Some of your games seem to have a very Korean art style. Do you think that is a plus or a minus in the U.S. market right now?
JP: In the mobile platform, it can be a minus, because there is a gateway to persuade a person. It's really up to the person who chooses the game in that market. If he likes that style, then it will be great. If he doesn't like the style, then it is really tough. In Korea, carriers don't decide it. Carriers have usergroups to play the games. They rely on the gameplay and the usergroups. We think it's really good for us in the Korean market, but in the U.S., usergroups are not that popular. We should get to do the research later, whether this game is good for you or not. Then we need to decide to upgrade or not.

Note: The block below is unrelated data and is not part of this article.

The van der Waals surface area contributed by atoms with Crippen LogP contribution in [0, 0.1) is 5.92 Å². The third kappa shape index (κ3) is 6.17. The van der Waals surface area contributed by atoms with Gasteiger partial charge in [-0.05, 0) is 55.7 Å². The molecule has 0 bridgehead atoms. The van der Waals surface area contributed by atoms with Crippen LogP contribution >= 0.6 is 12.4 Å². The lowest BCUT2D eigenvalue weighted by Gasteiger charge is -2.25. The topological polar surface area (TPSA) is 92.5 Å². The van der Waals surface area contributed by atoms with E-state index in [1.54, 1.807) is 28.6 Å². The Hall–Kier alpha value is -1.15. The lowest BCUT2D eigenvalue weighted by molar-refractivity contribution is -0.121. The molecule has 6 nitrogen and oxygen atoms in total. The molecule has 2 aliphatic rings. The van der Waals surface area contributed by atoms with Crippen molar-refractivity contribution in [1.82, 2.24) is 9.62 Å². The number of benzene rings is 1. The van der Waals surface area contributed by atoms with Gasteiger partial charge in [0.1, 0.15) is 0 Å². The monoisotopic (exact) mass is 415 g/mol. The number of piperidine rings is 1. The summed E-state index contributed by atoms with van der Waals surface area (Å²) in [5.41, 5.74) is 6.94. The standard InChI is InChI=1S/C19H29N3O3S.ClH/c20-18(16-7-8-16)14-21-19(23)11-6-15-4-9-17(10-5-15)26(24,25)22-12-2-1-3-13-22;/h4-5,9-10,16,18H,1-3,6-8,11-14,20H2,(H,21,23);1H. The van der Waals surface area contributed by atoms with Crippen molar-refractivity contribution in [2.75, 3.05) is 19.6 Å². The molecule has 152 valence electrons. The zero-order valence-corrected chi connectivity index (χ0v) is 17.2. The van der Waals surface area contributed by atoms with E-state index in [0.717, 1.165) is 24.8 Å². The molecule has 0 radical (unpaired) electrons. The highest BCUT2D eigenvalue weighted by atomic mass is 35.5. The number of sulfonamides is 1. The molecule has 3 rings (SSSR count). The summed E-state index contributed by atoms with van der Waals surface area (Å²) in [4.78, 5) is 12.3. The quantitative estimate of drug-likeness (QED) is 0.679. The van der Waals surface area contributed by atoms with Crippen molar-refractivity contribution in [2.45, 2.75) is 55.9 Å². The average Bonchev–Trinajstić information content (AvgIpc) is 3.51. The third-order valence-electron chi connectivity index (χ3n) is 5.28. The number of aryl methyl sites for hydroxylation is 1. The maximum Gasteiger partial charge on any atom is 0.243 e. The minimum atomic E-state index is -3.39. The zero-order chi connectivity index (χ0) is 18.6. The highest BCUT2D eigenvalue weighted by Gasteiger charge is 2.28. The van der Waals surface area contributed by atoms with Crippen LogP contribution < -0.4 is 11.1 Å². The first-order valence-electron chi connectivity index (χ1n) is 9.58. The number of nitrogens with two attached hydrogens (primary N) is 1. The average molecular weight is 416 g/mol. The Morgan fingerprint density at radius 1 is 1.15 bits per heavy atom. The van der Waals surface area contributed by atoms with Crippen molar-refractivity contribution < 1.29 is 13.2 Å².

DL: In Korea, each carrier has their own usergroup. They change the user every time, in every genre. So each usergroup gives feedback, and a score, and then for each game, the carrier gets a score and feedback. It's more open and clear.
JP: On the development side, it's beneficial, because we can reduce the size of the graphics and put more on the gameplay. In mobile games, the size of the game file is very limited, so we put more real-style art on the mobile games. That will take over half the size of the game for us. But if we simplify the graphics, that will only take under 30 percent of the whole file, so we can put in more stages or make more playtime, or put the scenario of the games. With that, we can do more.
It seems like a much better way to do things, but it seems like it's really hard to push over here, because it's all very carrier-driven, rather than being a publisher or developer-centric market. It's very unfortunate. I hope it'll change, because if it doesn't change, mobile games aren't going to get any better.